No one lives in that without
being nourished every day.

But if someone doesn't want to hear
the song of the reed flute,

it's best to cut conversation short,
say good-bye, and leave.

(Translation by Coleman Barks)

As the story goes, when Shams disappeared under mysterious circumstances, Rumi's grief was so great that it overflowed into a poetic outpouring. Shams was not only Rumi's mentor, but also his friend, even beloved. Tradition also has it that the Sufic whirling dervishes were born of Rumi's own habit of circling a column, touching it with one hand, as his students recorded the inspirations that poured forth from his lips.

Wednesday night, I had the opportunity to attend a program on Rumi that was offered by the Institute for Christian-Muslim Understanding (ICMU). Dr. Harry Moody was to have presented a multi-media workshop entitled "Rumi ~ Journey through the Life Course". I say was to, because fate intervened to call Dr. Moody away to attend to an illness in the family before he could ever even board his plane for Oregon. Instead, workshop attendees were left with a potluck, a portion of a DVD and some ad hoc presentation and discussion.

Work regrettably prevented me from arriving early enough for the potluck. The organizers had set ground rules for the shared meal to ensure that there was a mix of people at each table. It would have been interesting to have the chance to speak with some of the Muslims there, one of whom had a couple of impassioned outbursts about the war after everything had ended. It saddened me to see this man, who was so hurt and angry and to know that my country's foreign policy is largely responsible for his unrest.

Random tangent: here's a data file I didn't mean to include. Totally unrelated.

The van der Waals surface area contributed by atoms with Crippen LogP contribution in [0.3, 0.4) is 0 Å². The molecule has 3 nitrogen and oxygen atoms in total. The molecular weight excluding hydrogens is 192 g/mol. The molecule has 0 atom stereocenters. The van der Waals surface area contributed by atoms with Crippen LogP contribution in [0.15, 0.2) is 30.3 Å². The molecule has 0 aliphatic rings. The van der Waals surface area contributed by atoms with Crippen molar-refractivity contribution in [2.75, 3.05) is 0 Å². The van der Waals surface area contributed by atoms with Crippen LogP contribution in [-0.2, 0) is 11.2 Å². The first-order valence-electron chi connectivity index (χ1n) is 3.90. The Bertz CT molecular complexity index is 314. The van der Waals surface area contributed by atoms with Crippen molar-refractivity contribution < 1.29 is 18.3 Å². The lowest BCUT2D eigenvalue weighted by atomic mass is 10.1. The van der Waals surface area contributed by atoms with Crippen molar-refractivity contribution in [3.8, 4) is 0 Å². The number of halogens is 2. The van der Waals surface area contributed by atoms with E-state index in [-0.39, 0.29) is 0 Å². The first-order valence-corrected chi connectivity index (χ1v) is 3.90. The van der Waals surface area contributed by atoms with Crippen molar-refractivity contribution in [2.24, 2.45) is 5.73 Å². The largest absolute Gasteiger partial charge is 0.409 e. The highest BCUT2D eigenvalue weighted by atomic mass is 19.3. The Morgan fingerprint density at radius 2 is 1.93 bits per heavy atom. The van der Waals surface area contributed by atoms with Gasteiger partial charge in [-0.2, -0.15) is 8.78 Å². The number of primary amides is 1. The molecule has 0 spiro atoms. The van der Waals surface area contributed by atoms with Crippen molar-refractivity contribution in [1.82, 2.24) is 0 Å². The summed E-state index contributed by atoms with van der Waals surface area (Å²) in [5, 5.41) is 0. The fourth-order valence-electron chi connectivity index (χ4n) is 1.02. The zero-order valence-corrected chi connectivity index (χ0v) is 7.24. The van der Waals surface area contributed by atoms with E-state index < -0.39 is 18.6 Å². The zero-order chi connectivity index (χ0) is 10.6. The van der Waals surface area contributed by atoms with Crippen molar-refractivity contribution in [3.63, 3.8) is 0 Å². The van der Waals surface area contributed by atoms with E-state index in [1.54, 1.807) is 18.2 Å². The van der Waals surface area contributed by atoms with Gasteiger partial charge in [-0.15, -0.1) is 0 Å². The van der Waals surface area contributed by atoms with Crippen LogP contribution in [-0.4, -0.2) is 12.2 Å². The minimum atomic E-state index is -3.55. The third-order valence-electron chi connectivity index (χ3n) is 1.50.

This man was not a terrorist or fundamentalist nutjob, he just wanted for people to understand how culturally and ethnically diverse his region is and for us not to lump all Afghanis, Iraqis, Iranians, etc. together as though they were not people, human beings with individual differences. In such moments, I am ashamed for us. But that was, in part, the purpose of the event - not shame and anger, but the opening of a dialogue that allows us to see each other for the "astounding lucid confusions" we all are as human beings. Rumi was the vehicle, but the point was greater understanding.